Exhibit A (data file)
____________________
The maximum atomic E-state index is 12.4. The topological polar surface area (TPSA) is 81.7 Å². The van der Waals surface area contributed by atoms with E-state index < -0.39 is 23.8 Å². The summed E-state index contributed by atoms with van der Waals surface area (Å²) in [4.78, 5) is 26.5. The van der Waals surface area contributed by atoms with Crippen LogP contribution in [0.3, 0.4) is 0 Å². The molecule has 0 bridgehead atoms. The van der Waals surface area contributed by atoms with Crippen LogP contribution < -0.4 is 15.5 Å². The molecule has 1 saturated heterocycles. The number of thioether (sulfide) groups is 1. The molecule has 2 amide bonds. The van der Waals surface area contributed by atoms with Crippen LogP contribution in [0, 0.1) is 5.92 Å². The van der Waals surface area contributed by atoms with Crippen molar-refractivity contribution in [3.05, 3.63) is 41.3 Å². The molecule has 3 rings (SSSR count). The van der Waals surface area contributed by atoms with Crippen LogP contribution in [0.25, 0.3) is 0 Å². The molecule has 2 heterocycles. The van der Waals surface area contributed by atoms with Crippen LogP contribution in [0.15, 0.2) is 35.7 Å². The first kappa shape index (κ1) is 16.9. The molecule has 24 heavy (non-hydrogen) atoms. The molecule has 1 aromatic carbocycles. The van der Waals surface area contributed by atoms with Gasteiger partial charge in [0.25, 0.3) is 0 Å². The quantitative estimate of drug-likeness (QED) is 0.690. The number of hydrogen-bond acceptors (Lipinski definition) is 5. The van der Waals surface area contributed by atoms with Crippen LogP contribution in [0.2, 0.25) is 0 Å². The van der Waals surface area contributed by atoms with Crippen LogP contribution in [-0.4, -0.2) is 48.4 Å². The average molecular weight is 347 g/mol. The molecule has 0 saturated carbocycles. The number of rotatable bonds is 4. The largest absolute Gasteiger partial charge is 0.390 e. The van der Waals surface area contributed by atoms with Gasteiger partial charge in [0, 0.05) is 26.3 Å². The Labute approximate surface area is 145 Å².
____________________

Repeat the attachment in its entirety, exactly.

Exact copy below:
The maximum atomic E-state index is 12.4. The topological polar surface area (TPSA) is 81.7 Å². The van der Waals surface area contributed by atoms with E-state index < -0.39 is 23.8 Å². The summed E-state index contributed by atoms with van der Waals surface area (Å²) in [4.78, 5) is 26.5. The van der Waals surface area contributed by atoms with Crippen LogP contribution in [0.3, 0.4) is 0 Å². The molecule has 0 bridgehead atoms. The van der Waals surface area contributed by atoms with Crippen LogP contribution < -0.4 is 15.5 Å². The molecule has 1 saturated heterocycles. The number of thioether (sulfide) groups is 1. The molecule has 2 amide bonds. The van der Waals surface area contributed by atoms with Crippen LogP contribution in [0, 0.1) is 5.92 Å². The van der Waals surface area contributed by atoms with Crippen molar-refractivity contribution in [3.05, 3.63) is 41.3 Å². The molecule has 3 rings (SSSR count). The van der Waals surface area contributed by atoms with Crippen LogP contribution in [0.25, 0.3) is 0 Å². The molecule has 2 heterocycles. The van der Waals surface area contributed by atoms with Crippen LogP contribution in [0.15, 0.2) is 35.7 Å². The first kappa shape index (κ1) is 16.9. The molecule has 24 heavy (non-hydrogen) atoms. The molecule has 1 aromatic carbocycles. The van der Waals surface area contributed by atoms with Gasteiger partial charge in [0.25, 0.3) is 0 Å². The quantitative estimate of drug-likeness (QED) is 0.690. The number of hydrogen-bond acceptors (Lipinski definition) is 5. The van der Waals surface area contributed by atoms with Crippen LogP contribution in [0.2, 0.25) is 0 Å². The van der Waals surface area contributed by atoms with Crippen LogP contribution in [-0.4, -0.2) is 48.4 Å². The average molecular weight is 347 g/mol. The molecule has 0 saturated carbocycles. The number of rotatable bonds is 4. The largest absolute Gasteiger partial charge is 0.390 e. The van der Waals surface area contributed by atoms with Gasteiger partial charge in [0, 0.05) is 26.3 Å². The Labute approximate surface area is 145 Å².